LOS ANGELES — West Coast longshore workers and their employees have agreed to a tentative six-year contract, both sides announced Wednesday evening, ending 13 months of negotiations that saw tensions rise in recent weeks, as well as accusations and recriminations about bad-faith actions, and the ports of Los Angeles and Long Beach fretting about lost business.
Gary Herrera, president of the union’s local chapter, confirmed the deal.
The deal, which would apply to 22,000 dockworkers at 29 West Coast ports, still needs to be ratified by longshore union members, Herrera said.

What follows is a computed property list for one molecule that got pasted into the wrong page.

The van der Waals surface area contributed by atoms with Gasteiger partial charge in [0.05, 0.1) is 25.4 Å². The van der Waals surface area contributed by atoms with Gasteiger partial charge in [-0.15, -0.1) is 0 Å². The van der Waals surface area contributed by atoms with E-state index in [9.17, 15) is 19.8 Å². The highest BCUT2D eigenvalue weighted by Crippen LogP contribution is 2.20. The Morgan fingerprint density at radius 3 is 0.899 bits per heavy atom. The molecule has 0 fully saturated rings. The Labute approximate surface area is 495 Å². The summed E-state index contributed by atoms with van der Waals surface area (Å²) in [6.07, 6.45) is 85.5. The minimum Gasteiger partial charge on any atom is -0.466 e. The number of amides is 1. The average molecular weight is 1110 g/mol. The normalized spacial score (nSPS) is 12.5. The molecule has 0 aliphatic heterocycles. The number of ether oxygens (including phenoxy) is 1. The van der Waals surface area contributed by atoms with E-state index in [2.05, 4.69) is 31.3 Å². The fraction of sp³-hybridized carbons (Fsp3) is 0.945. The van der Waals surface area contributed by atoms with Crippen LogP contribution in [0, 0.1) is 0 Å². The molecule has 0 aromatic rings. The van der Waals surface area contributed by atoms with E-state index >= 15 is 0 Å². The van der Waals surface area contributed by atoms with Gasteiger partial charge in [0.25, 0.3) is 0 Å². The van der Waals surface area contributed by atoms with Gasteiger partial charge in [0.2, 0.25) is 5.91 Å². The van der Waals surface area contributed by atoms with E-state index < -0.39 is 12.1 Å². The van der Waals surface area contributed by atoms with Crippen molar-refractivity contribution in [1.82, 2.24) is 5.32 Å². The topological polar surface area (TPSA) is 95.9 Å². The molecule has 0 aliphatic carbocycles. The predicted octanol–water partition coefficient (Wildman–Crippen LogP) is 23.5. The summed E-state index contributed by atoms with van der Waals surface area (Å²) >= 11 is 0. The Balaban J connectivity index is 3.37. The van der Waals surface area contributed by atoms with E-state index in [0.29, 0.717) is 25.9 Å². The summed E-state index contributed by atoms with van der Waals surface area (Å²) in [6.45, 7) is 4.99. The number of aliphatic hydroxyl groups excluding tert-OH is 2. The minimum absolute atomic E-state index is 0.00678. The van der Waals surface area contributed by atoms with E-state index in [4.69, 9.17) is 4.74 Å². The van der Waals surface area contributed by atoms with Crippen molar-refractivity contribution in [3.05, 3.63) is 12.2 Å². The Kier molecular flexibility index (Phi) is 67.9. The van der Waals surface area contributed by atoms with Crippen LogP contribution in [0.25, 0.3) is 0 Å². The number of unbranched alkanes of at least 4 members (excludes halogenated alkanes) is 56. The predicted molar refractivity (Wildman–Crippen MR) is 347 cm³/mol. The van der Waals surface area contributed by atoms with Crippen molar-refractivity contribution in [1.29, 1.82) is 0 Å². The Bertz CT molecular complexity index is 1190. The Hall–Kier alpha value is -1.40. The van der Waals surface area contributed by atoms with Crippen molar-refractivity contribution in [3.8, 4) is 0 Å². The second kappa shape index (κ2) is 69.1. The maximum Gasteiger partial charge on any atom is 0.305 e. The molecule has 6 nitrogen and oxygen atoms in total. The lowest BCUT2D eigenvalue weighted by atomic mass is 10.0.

The union and the Pacific Maritime Association, which represents employers, said in a joint press release Wednesday that they would not release contract deals at this time.
But the deal came a day after the Journal of Commerce, a trade publication that covers ports, reported PMA and the International Longshore and Warehouse Union had agreed to a “cooling off period.” Julie Su, the Biden administration’s acting labor secretary — and the nominee to take that post permanently — arrived in San Francisco on Monday to help facilitate the apparently fraught talks.
“We are pleased to have reached an agreement that recognizes the heroic efforts and personal sacrifices of the ILWU workforce in keeping our ports operating,” PMA President James McKenna and ILWU President Willie Adams said in a joint statement. “We are also pleased to turn our full attention back to the operation of the West Coast Ports.”